What do Ronseal and Marouane Fellaini have in common?
They do exactly what they say on the tin.
Fellaini is hard to love, all elbows and brute force rather than skill and guile.
But is it time to start appreciating him for what he is; a truly effective asset for both club and country?
He’s unfashionable, of course, but Fellaini might be the best at what he does in modern football.
Belgium were staring down the barrel of an embarrassing World Cup exit at the hands of Japan last night when Roberto Martinez turned to Fellaini and Nacer Chadli on his substitutes bench.
Hardly inspiring on paper, but both proved to be priceless match winners in one of the great World Cup comebacks.
In that scenario against that opposition, Fellaini is probably the perfect impact sub.
There was a sense of inevitability about the way he towered above the Japanese defence to head home Belgium’s equaliser.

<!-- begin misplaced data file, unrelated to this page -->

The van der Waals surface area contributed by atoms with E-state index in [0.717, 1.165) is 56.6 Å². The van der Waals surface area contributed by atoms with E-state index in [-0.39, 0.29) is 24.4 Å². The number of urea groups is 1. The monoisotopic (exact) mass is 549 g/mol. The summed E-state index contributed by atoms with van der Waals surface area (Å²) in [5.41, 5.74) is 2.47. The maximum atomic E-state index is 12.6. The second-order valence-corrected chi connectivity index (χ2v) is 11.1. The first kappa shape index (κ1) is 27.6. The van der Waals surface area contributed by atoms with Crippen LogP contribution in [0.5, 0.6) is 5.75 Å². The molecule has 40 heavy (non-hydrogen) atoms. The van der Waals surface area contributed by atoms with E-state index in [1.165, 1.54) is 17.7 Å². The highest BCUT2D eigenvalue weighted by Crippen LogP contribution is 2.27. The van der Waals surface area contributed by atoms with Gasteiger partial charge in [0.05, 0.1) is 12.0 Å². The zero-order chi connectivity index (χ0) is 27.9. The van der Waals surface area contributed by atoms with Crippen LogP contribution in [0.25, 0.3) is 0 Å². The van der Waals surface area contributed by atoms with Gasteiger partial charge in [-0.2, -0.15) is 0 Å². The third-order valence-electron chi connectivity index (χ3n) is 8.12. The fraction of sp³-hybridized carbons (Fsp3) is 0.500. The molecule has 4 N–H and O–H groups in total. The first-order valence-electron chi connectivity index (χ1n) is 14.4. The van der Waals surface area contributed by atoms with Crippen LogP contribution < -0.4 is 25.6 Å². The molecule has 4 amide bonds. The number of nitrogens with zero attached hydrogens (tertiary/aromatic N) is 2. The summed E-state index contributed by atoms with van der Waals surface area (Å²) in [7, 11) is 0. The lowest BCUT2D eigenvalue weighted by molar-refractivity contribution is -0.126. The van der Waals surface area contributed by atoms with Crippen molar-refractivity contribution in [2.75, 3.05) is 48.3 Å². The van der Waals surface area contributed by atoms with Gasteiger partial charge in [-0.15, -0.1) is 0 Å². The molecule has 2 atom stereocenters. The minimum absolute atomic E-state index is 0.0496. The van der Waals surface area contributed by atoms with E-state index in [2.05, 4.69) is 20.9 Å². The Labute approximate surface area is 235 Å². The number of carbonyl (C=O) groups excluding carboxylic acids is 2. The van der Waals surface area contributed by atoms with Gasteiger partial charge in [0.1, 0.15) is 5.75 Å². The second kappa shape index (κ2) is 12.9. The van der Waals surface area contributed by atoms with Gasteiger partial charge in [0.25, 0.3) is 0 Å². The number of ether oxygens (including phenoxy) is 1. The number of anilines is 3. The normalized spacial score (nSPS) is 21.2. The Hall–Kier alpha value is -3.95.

He instantly struck fear into the opposition, with just his presence on the field pinning them deeper and deeper and encouraging more crosses.
As a Liverpool fan let me tell you that I genuinely despise Fellaini and would throw up uncontrollably all over myself if we signed the Belgian brute.
But he’s a niche, Jose Mourinho’s wet dream and, whether you like it or not, incredibly effective at what he does.
The Man United man – who has just agreed a two-year extension to the dismay of some fans – is a weapon in more ways than one.
So in this day and age of sexy football, as hard as it is for me to admit, Fellaini deserves celebrating for just being a bit different.